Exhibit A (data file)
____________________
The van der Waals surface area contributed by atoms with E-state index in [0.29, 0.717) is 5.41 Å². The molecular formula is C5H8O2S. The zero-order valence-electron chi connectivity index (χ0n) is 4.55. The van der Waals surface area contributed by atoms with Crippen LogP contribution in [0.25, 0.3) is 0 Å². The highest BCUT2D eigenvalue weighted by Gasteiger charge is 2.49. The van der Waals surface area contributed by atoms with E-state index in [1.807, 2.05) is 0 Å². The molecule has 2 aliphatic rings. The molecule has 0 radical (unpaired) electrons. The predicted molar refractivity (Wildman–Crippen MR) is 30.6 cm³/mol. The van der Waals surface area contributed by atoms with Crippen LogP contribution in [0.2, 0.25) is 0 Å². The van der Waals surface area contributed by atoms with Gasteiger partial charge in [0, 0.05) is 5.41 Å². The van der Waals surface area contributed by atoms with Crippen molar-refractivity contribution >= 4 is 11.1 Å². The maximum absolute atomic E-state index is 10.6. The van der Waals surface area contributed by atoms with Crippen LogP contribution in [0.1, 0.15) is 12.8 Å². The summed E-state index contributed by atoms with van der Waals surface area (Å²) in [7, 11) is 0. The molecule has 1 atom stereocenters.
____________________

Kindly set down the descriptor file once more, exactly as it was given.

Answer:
The van der Waals surface area contributed by atoms with E-state index in [0.29, 0.717) is 5.41 Å². The molecular formula is C5H8O2S. The zero-order valence-electron chi connectivity index (χ0n) is 4.55. The van der Waals surface area contributed by atoms with Crippen LogP contribution in [0.25, 0.3) is 0 Å². The highest BCUT2D eigenvalue weighted by Gasteiger charge is 2.49. The van der Waals surface area contributed by atoms with E-state index in [1.807, 2.05) is 0 Å². The molecule has 2 aliphatic rings. The molecule has 0 radical (unpaired) electrons. The predicted molar refractivity (Wildman–Crippen MR) is 30.6 cm³/mol. The van der Waals surface area contributed by atoms with Crippen LogP contribution in [0.2, 0.25) is 0 Å². The van der Waals surface area contributed by atoms with Gasteiger partial charge in [0, 0.05) is 5.41 Å². The van der Waals surface area contributed by atoms with Crippen molar-refractivity contribution >= 4 is 11.1 Å². The maximum absolute atomic E-state index is 10.6. The van der Waals surface area contributed by atoms with Crippen LogP contribution in [0.1, 0.15) is 12.8 Å². The summed E-state index contributed by atoms with van der Waals surface area (Å²) in [7, 11) is 0. The molecule has 1 atom stereocenters.